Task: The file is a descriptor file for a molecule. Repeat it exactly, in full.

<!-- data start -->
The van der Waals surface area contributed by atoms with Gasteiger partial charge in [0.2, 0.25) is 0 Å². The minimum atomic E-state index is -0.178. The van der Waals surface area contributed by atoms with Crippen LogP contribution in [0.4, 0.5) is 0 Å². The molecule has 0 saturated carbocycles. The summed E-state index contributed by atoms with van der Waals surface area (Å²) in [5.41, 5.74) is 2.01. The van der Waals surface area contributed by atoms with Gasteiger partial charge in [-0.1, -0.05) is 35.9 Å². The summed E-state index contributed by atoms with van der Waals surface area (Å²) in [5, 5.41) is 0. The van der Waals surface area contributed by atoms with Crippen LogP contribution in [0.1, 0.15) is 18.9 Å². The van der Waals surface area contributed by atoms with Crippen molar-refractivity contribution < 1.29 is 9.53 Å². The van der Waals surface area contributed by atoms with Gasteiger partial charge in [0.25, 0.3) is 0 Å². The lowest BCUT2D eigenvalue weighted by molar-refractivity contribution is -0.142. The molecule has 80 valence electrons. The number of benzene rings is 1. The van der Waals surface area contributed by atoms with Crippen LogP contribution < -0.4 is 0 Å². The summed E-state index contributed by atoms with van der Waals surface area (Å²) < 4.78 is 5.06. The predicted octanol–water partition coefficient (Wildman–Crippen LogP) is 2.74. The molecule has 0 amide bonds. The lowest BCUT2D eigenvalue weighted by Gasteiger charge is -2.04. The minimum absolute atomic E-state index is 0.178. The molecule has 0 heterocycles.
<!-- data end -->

The van der Waals surface area contributed by atoms with Gasteiger partial charge in [0.2, 0.25) is 0 Å². The minimum atomic E-state index is -0.178. The van der Waals surface area contributed by atoms with Crippen LogP contribution in [0.4, 0.5) is 0 Å². The molecule has 0 saturated carbocycles. The summed E-state index contributed by atoms with van der Waals surface area (Å²) in [5.41, 5.74) is 2.01. The van der Waals surface area contributed by atoms with Gasteiger partial charge in [-0.1, -0.05) is 35.9 Å². The summed E-state index contributed by atoms with van der Waals surface area (Å²) in [5, 5.41) is 0. The van der Waals surface area contributed by atoms with Crippen LogP contribution in [0.1, 0.15) is 18.9 Å². The van der Waals surface area contributed by atoms with Crippen molar-refractivity contribution < 1.29 is 9.53 Å². The van der Waals surface area contributed by atoms with Gasteiger partial charge in [0.25, 0.3) is 0 Å². The lowest BCUT2D eigenvalue weighted by molar-refractivity contribution is -0.142. The molecule has 80 valence electrons. The number of benzene rings is 1. The van der Waals surface area contributed by atoms with Crippen LogP contribution < -0.4 is 0 Å². The summed E-state index contributed by atoms with van der Waals surface area (Å²) < 4.78 is 5.06. The predicted octanol–water partition coefficient (Wildman–Crippen LogP) is 2.74. The molecule has 0 amide bonds. The lowest BCUT2D eigenvalue weighted by Gasteiger charge is -2.04. The minimum absolute atomic E-state index is 0.178. The molecule has 0 heterocycles.